Eighth planet found in faraway solar system, matching ours
CAPE CANAVERAL, Fla. -- A record-tying eighth planet has been found in a faraway solar system, matching our own in number.
Even more amazing, machines and not humans made the discovery. NASA joined with Google on Thursday to announce the finding.
This eighth planet orbits the star known as Kepler-90. Like Earth, this new planet, Kepler-90i, is the third rock from its sun. But it's much closer to its sun - orbiting in just 14 days - and therefore a scorching 800 degrees Fahrenheit (427 Celsius) at the surface. In fact, all eight planets are scrunched up around this star, orbiting closer than Earth does to our sun.
This is the only eight-planet solar system found like ours - so far - tying for the most planets observed around a single star.
Our solar system had nine planets until Pluto was demoted to a dwarf planet in 2006 by the International Astronomical Union, a decision that still stands. Some astronomers, however, suspect there could be a large ninth planet out there: an elusive Planet X the size of Neptune but much farther out.
The Kepler-90 system also could have a ninth planet or more, according to the researchers. It is 2,545 light-years away; a light-year is 5.8 trillion miles.
Google used data collected by NASA's keen planet hunter, the Kepler Space Telescope, to develop the machine-learning computer program. It focuses on weak planetary signals - so feeble and numerous it would take humans ages to examine.
While machine learning has been used before in the search for exoplanets - planets beyond our solar system - it's believed to be the first time an artificial neural network like this has been used to find a new world.
"This is a really exciting discovery, and we consider it to be a successful proof of concept to be using neural networks to identify planets, even in challenging situations where the signals are very weak," said Christopher Shallue, a senior software engineer at Google in Mountain View, California.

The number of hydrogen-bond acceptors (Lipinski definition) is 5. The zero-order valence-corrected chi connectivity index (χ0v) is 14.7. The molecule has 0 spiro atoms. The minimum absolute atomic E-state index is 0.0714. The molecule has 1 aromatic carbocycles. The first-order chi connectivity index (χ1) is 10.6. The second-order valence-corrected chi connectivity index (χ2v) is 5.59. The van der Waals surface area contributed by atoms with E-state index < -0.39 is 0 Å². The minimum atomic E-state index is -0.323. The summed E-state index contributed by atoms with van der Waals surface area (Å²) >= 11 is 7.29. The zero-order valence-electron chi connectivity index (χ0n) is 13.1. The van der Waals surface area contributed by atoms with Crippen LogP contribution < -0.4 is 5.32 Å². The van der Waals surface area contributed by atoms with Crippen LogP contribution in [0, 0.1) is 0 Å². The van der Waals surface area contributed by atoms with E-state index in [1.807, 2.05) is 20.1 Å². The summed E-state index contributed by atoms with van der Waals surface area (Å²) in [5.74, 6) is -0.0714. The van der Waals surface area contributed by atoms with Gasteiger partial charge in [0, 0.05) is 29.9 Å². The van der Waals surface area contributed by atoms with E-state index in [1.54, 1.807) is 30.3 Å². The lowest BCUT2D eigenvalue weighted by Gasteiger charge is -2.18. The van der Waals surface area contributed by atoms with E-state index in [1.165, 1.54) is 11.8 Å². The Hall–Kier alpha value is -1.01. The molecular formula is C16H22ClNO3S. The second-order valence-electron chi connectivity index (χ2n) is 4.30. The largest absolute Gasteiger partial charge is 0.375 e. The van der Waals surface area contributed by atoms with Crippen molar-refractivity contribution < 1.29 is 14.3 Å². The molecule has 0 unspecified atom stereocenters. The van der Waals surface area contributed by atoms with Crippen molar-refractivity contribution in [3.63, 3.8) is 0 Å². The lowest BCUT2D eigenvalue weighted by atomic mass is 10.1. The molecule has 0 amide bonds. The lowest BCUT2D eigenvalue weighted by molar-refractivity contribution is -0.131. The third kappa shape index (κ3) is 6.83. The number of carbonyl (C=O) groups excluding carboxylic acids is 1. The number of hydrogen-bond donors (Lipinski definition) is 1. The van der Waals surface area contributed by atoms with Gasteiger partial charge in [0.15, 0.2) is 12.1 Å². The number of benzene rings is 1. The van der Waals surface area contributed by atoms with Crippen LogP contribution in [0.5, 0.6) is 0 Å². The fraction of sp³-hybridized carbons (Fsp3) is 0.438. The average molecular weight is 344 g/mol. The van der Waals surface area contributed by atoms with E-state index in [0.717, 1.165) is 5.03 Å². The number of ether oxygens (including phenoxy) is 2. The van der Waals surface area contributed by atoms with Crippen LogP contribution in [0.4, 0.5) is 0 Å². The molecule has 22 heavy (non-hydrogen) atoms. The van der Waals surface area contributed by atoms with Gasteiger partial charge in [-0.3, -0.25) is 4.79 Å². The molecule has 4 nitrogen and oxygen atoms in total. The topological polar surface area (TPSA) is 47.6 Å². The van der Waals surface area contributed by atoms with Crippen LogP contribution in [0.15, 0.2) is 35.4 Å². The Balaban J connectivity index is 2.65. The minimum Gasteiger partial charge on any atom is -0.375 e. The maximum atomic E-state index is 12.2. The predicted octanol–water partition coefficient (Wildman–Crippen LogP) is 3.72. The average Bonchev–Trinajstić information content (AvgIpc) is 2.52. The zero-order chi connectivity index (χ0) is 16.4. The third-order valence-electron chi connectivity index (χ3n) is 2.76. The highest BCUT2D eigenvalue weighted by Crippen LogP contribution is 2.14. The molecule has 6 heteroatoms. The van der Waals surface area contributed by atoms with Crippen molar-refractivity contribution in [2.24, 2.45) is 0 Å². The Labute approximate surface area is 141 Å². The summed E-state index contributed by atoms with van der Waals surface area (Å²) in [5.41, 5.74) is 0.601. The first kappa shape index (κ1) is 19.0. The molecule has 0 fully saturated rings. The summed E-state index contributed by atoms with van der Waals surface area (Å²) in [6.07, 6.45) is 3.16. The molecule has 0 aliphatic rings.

NASA astrophysicist Jessie Dotson, the Kepler project scientist, is "so excited to see where this goes next."
"Who knows what potential insights might be gained," she said.
Shallue teamed up with astronomer Andrew Vanderburg of the University of Texas at Austin to develop the program. They essentially trained a computer to identify exoplanets based on Kepler's observations in changing stellar brightness - the subtle, fleeting dip in a star's brightness when a planet passes in front of it.
The two used a technique similar to what had been previously used by others to enable machines to distinguish between pictures of cats and dogs.
Besides identifying Kepler-90i, the machine-learning program also confirmed an exoplanet missed by astronomers in yet another solar system: Kepler-80g, the sixth planet in that particular solar system.
Shallue and Vanderburg plan to keep up the hunt, using the program to scour the 150,000-plus stars observed by Kepler.
In all, more than 3,560 exoplanets have been confirmed to date - two-thirds of them spotted by the 2009-launched Kepler - with another approximately 4,500 candidates awaiting verification.
It will be up to more advanced telescopes, like the James Webb Space Telescope targeted for launch in 2019, to study the atmospheres of these distant worlds and sniff out any traces of possible life, Vanderburg noted.
Shallue said Google plans to release all the code needed for someone to join the exoplanet search, using a basic home computer and the publicly available Kepler data. No specialized hardware should be needed, he said.
Neither NASA nor Google expect to put astronomers out of business.
Shallue sees this as a tool to help astronomers have more impact and increase their productivity.
"It certainly will not replace them at all," he assured reporters.